Mr L is an inmate in his early 40s incarcerated in a state correctional facility, where he is serving a 10-year sentence for manslaughter. He was transferred to a prison treatment setting after he developed back pain and had bloody sputum. His hemoptysis was evaluated with chest radiography, the results of which were abnormal. A subsequent computed tomography scan showed a right upper lobe mass; a biopsy confirmed adenocarcinoma. Magnetic resonance imaging to evaluate his back pain revealed metastatic invasion of T12 and L1, confirming stage IV disease.
Dr V, the prison physician, referred Mr L to a cancer center at a university medical center, where he completed a course of radiation and received first-line chemotherapy. Unfortunately, a reassessment of his disease by repeat computed tomography after several months of chemotherapy showed tumor progression. A second chemotherapy regimen was undertaken, but it also failed to stop disease progression. Mr L was then referred to hospice inside the correctional facility. He was simultaneously referred for medical parole.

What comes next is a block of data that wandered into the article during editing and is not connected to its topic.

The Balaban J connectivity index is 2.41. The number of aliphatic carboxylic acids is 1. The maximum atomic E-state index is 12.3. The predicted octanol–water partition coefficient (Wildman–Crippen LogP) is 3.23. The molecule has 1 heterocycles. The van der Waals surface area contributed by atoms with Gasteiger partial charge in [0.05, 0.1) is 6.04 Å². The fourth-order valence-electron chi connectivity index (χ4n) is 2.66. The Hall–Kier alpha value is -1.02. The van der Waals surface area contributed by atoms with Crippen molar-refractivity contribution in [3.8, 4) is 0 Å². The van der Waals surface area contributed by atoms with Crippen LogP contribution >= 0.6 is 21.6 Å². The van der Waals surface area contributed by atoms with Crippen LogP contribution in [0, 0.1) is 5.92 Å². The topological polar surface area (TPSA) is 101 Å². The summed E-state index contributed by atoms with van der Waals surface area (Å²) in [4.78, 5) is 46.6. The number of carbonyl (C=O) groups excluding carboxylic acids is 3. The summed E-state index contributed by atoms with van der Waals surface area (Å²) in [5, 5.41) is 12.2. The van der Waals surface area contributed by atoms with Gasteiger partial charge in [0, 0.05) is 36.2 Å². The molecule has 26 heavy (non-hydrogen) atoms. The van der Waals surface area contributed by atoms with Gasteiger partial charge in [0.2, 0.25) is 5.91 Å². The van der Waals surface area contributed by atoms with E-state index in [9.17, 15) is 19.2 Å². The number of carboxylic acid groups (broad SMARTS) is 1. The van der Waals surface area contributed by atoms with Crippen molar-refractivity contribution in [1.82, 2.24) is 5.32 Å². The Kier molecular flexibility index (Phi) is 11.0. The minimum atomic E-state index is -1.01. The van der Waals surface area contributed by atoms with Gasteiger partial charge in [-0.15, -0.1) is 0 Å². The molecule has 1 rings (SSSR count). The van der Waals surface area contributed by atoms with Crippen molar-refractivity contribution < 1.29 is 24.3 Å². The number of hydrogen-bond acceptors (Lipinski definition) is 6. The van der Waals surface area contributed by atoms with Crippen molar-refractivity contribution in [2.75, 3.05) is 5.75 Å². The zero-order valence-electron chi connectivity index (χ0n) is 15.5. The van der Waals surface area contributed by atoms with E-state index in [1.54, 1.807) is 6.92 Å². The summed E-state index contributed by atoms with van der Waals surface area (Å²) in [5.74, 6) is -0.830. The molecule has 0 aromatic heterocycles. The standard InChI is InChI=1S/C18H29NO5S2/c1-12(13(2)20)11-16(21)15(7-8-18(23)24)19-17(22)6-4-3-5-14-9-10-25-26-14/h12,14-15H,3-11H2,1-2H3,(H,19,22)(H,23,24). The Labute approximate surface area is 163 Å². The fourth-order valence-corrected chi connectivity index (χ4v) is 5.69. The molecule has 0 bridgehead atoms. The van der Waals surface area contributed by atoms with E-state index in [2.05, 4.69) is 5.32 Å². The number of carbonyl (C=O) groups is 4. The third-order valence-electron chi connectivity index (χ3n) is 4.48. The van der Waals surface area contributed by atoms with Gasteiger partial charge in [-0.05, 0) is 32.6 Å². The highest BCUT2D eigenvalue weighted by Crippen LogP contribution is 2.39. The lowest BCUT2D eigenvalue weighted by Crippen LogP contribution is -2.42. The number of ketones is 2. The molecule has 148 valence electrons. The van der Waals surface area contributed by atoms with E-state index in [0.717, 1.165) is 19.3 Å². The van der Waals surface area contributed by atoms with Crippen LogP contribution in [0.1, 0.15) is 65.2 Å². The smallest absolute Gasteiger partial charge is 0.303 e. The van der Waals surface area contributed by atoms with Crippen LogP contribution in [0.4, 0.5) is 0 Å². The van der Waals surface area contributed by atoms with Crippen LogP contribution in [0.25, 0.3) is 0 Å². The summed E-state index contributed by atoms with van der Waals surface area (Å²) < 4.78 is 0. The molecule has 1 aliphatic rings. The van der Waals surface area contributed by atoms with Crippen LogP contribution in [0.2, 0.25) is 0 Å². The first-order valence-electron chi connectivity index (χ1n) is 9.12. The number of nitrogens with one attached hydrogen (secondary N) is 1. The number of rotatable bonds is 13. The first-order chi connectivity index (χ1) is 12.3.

A Perspectives editor interviewed Mr L; the prison's internist, Dr V; and the prison's hospice caregiver coordinator, Dr S, 1 year after initial diagnosis. Dr S suggested Mr L as a hospice patient who would be willing to talk about his own disease. Mr L's interview was conducted by telephone in the office of his caseworker on the prison staff. A student intern was present when the interview took place; Dr V and Dr S were not present during Mr L's interview.
DR V (PRISON PHYSICIAN): Mr L is in his early 40s and has adenocarcinoma of the lung that has metastasized to one of the thoracic vertebral bodies. As such, the tumor is incurable. He was diagnosed [1 year ago]. He has initially responded to radiation, both to the primary site and the known vertebral metastases. Lately there has been some discussion among the oncologists as to how effective the treatment has been…My role is to admit inmates from any of the 4 correctional institutions in the area into a local community hospital for medical treatment…[and] to supervise treatment of inmates…on our medical wing. While [Mr L] is here, I am his primary care physician. I'm not an oncologist, so I have to defer to the experts on the treatment of his cancer, but I take care of his primary medical needs, like any other internist would.
MR L (PATIENT/INMATE): I'm in the State Reformatory since [4 years ago]. I'm in here on a second-degree manslaughter charge [for] 10 years. I got the diagnosis [last year]. After I got my diagnosis, I was sent to this facility for treatment…I was supposed to have surgery done [the following month]. It took the prison 2 months to get me out to the doctors. By that time, it had turned malignant and gone into all of my body…The cancer started in my ...